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Longman Dictionary of Contemporary English
▪ The House may expel members whom it considers unfit to serve.
▪ Their power to admit and expel members has the important consequence of granting and revoking authority to carry on investment business.
▪ Sir Charles Trevelyan refused to withdraw or to curb his activities in any way and was consequently expelled from the Party.
▪ But if they move to Northern Ireland they will be expelled from the party.
▪ On her release she refused to hand the paper over to other Communist party members, and was expelled from the party.
▪ On 28 January he was expelled from the Party, to be followed later by several prominent supporters of his campaign.
▪ Nikolaev had been expelled from the Communist party in Leningrad.
▪ Seawright was first suspended and, when he failed to withdraw his remarks and apologize, was expelled from the Party.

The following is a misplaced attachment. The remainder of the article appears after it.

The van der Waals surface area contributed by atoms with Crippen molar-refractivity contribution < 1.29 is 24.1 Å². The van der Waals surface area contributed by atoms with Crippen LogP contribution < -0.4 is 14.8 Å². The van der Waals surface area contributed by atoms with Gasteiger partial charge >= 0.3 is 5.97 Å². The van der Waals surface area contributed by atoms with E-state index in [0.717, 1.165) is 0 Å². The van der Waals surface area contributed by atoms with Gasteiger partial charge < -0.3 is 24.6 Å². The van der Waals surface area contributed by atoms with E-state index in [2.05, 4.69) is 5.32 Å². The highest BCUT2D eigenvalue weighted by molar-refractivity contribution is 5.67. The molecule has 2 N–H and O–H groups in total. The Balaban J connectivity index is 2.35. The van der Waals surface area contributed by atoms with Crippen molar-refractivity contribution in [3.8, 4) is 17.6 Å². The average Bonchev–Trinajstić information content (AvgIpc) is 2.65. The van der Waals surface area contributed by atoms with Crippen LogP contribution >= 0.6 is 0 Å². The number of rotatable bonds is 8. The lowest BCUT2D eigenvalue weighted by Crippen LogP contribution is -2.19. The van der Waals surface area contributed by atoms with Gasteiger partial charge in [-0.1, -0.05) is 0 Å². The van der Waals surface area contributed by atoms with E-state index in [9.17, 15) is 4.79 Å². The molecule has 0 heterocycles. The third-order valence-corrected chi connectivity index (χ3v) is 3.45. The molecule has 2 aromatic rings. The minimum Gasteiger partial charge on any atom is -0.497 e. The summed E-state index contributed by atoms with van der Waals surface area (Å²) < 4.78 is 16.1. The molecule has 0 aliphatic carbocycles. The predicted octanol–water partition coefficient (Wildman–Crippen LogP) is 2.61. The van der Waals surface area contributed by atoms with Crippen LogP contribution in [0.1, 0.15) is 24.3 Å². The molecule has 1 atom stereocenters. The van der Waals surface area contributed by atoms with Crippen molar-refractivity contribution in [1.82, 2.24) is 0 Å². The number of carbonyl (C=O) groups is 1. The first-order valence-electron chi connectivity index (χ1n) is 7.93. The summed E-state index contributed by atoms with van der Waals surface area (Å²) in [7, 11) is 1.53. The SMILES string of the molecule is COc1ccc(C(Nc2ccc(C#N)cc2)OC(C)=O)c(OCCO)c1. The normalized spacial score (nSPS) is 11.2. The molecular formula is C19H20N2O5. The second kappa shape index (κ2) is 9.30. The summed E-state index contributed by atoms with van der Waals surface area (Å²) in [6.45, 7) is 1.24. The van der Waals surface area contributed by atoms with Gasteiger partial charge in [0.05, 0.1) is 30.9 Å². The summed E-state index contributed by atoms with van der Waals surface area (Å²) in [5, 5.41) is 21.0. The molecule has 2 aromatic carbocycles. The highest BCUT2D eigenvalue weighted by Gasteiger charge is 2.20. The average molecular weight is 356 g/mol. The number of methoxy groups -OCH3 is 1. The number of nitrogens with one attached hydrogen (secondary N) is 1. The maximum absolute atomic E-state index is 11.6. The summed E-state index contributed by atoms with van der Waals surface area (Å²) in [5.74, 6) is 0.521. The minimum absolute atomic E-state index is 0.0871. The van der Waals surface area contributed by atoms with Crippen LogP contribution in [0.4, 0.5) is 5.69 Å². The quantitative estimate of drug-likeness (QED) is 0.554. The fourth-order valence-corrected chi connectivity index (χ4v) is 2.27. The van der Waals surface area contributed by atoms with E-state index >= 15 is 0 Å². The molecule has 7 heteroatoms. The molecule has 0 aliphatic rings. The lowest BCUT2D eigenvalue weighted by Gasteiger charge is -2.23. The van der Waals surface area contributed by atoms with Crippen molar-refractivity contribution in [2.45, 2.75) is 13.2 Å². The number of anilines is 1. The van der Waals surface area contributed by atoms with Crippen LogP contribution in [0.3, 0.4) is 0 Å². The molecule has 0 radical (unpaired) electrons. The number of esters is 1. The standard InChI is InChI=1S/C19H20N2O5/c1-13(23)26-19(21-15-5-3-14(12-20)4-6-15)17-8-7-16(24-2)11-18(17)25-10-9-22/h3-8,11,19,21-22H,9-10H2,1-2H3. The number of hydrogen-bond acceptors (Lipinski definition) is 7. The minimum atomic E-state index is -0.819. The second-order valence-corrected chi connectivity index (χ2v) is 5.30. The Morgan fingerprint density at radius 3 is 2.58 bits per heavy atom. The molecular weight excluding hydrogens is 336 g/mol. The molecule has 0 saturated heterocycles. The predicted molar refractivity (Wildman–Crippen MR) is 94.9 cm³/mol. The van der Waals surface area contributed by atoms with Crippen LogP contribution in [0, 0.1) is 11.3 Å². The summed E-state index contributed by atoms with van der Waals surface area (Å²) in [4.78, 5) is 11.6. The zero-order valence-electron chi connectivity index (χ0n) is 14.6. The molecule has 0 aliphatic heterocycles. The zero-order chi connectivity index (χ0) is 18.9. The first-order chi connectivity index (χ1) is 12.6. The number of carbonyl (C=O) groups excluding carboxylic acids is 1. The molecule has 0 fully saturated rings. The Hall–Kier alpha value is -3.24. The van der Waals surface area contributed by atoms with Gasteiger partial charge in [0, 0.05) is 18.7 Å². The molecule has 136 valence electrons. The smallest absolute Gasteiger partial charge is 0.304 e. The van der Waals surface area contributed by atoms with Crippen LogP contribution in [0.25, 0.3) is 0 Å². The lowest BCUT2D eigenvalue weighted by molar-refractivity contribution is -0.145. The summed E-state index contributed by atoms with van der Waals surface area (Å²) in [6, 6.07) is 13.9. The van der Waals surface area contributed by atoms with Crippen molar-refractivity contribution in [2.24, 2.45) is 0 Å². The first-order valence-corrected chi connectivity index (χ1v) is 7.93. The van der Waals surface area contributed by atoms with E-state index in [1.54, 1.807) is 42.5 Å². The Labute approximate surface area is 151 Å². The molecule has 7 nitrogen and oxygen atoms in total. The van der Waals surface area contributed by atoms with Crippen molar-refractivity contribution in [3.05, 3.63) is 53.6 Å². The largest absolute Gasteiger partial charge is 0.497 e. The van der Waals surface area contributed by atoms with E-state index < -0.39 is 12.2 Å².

▪ As a result Nye Bevan and Cripps, with several others, were expelled from the party.
▪ Several days later he was expelled from the party.
▪ He was expelled from a special school after he lost his temper and hit a secretary.
▪ When he was 17 years old, he was expelled from school for revolutionary activities and never returned to the class-room.
▪ He does not disguise his feelings; he has been expelled from four schools for not conforming or working hard enough.
▪ Later, after being expelled from school, he was sent to reform school.
▪ Read in studio A twelve year old boy who keeps falling asleep has been expelled from school.
▪ Richard was expelled from his first school in Cheltenham because his behaviour was too disruptive.
▪ If they catch you dealing drugs, you'll get expelled.
▪ In May the Nationalists were expelled from the government.
▪ The government is trying to expel all foreign journalists.
▪ The new government banned books, seized passports, expelled foreigners, and legalized detention without trial.
▪ The principal expelled John for stealing.
▪ They threatened to expel him if he didn't follow the party line.
▪ Two foreign diplomats were expelled form Ethiopia on March 31.
▪ A fourth-grade boy had been expelled for doing it the year before.
▪ A sixth-grader, he began fighting at school and was expelled.
▪ Eteocles succeeded although he was the younger, and he expelled his brother from Thebes.
▪ Hold the liquid in your bladder for as long as you can before expelling it.
▪ However, five Khalqis were expelled from the politburo and other party posts on March 8.
▪ This spawning procedure will continue until the female has expelled all her eggs.